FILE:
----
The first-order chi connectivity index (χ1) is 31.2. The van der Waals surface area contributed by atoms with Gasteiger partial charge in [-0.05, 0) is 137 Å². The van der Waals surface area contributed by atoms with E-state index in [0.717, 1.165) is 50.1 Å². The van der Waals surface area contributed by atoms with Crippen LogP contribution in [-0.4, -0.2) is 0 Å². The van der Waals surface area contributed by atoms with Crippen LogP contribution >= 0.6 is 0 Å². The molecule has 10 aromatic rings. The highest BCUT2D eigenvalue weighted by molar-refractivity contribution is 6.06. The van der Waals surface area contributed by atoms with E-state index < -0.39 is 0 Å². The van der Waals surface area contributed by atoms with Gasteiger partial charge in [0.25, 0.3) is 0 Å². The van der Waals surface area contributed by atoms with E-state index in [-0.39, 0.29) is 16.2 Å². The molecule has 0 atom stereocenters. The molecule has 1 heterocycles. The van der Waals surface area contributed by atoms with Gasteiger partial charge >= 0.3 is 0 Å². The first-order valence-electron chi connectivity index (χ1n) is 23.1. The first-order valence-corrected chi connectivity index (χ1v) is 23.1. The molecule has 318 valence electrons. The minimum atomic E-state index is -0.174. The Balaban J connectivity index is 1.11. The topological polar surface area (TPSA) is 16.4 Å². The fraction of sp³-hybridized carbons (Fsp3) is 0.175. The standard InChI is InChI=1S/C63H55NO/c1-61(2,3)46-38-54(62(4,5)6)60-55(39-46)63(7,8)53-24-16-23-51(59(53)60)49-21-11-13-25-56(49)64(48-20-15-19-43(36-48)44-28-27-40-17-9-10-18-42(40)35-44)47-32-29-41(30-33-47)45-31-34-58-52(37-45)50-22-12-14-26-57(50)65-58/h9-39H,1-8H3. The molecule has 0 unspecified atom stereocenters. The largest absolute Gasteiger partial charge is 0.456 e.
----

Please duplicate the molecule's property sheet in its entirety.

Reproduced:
The first-order chi connectivity index (χ1) is 31.2. The van der Waals surface area contributed by atoms with Gasteiger partial charge in [-0.05, 0) is 137 Å². The van der Waals surface area contributed by atoms with E-state index in [0.717, 1.165) is 50.1 Å². The van der Waals surface area contributed by atoms with Crippen LogP contribution in [-0.4, -0.2) is 0 Å². The van der Waals surface area contributed by atoms with Crippen LogP contribution >= 0.6 is 0 Å². The molecule has 10 aromatic rings. The highest BCUT2D eigenvalue weighted by molar-refractivity contribution is 6.06. The van der Waals surface area contributed by atoms with E-state index < -0.39 is 0 Å². The van der Waals surface area contributed by atoms with Gasteiger partial charge in [0.25, 0.3) is 0 Å². The van der Waals surface area contributed by atoms with E-state index in [-0.39, 0.29) is 16.2 Å². The molecule has 0 atom stereocenters. The molecule has 1 heterocycles. The van der Waals surface area contributed by atoms with Gasteiger partial charge >= 0.3 is 0 Å². The first-order valence-electron chi connectivity index (χ1n) is 23.1. The first-order valence-corrected chi connectivity index (χ1v) is 23.1. The molecule has 318 valence electrons. The minimum atomic E-state index is -0.174. The Balaban J connectivity index is 1.11. The topological polar surface area (TPSA) is 16.4 Å². The fraction of sp³-hybridized carbons (Fsp3) is 0.175. The standard InChI is InChI=1S/C63H55NO/c1-61(2,3)46-38-54(62(4,5)6)60-55(39-46)63(7,8)53-24-16-23-51(59(53)60)49-21-11-13-25-56(49)64(48-20-15-19-43(36-48)44-28-27-40-17-9-10-18-42(40)35-44)47-32-29-41(30-33-47)45-31-34-58-52(37-45)50-22-12-14-26-57(50)65-58/h9-39H,1-8H3. The molecule has 0 unspecified atom stereocenters. The largest absolute Gasteiger partial charge is 0.456 e.